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Experts Challenge The Housing Levy Proposed Under The Finance Bill

Post by : Hillary Musyoki

The proposed housing levy under the Finance Bill, which seeks to deduct 3% from salaried Kenyans which be evened by employers but not  to exceed Ksh.5000 has been met with opposition from experts.

The experts state that  the timing of the proposed levy by the government is ill-informed given the hard economic times the country is facing.

Analysts await pushback on the new law stating that the initial proposal in 2019 which only sought 1.5% of employee’s salary failed.

The affordable housing project was presented when former President Uhuru Kenyatta introduced the Big 4 agenda which contained the housing  project. The proposal sort to have employees contribute 1.5% of their salaries to the housing fund.

However, the Employment and Labour Relations Court in 2018 suspend the levy , after a petition from the workers body. the Central Organization of Trade Unions(COTU).

The court suspended the levy, on grounds that no public participation was undertaken and that its implementation on it was not assured.


Analysts are now  questioning the government saying the proposed taxes on housing would be hard to follow given that the first implementation failed and also considering the economy that Kenyans are facing.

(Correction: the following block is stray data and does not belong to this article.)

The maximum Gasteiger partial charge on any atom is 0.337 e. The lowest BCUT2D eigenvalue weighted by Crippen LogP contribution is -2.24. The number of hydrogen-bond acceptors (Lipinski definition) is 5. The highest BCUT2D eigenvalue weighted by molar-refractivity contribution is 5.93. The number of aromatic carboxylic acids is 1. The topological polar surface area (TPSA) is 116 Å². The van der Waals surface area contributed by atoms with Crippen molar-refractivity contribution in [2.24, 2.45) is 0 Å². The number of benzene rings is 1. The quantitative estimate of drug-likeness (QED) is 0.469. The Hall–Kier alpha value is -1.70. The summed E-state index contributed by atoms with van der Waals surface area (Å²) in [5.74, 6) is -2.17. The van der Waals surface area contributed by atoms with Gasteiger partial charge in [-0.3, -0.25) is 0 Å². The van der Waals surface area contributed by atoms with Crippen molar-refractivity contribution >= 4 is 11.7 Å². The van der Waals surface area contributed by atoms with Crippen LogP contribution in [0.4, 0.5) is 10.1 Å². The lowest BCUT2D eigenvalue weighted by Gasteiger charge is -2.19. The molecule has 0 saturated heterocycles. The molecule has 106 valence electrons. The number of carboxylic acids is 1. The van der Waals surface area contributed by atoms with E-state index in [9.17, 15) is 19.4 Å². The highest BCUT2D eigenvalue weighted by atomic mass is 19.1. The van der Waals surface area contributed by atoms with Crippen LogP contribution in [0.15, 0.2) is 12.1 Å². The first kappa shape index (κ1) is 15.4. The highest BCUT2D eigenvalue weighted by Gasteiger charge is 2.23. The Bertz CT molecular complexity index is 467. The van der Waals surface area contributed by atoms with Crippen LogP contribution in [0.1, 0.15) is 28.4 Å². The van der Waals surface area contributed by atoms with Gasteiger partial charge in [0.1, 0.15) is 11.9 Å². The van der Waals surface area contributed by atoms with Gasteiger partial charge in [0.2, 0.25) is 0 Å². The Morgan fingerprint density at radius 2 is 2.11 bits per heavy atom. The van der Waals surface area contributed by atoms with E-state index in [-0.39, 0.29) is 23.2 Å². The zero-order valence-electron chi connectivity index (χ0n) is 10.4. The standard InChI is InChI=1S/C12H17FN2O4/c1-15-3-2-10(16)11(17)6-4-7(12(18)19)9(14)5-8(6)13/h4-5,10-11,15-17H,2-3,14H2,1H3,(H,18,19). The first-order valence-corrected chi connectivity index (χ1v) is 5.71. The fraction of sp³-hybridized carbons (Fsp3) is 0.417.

“The bill seeks to have Kenyans contribute 3% of their salaries but the same government failed to have them contribute 1.5% we see a situation where people will go to court and oppose this,” Financial analyst Churchil Ogutu stated.

In addition to that, the government has also changed the regulations guiding the housing fund, unlike before, the defaulter will not be charged penalties ad also the time limit where one can opt out has been reduced.

“We have seen changes in the bill that seeks to entice contributions including no penalties of failed payments and also the time limit in which one can opt out of the scheme has been reduce,”Ogutu added.

Over 2.4 millions who earn below Ksh.100,000 per more are qualified for a mortgage under the affordable housing scheme, leaving out 77,000 high earning employs who will make the monthly contributions.

“The government will keep going to salaried employees because that’s the only tax they can collect. The majority of Kenyans are in the Juakali sector, but you have to ask yourself how will they be taxed,” PWC’s partner Titus Mukora stated.

Incase one is ineligible for a home under the scheme, a contributor’s levy can be transferred to a pension scheme, to another person under the affordable housing scheme or cash out after exit.

Also Read: Omanyala Sets New African 150m Record

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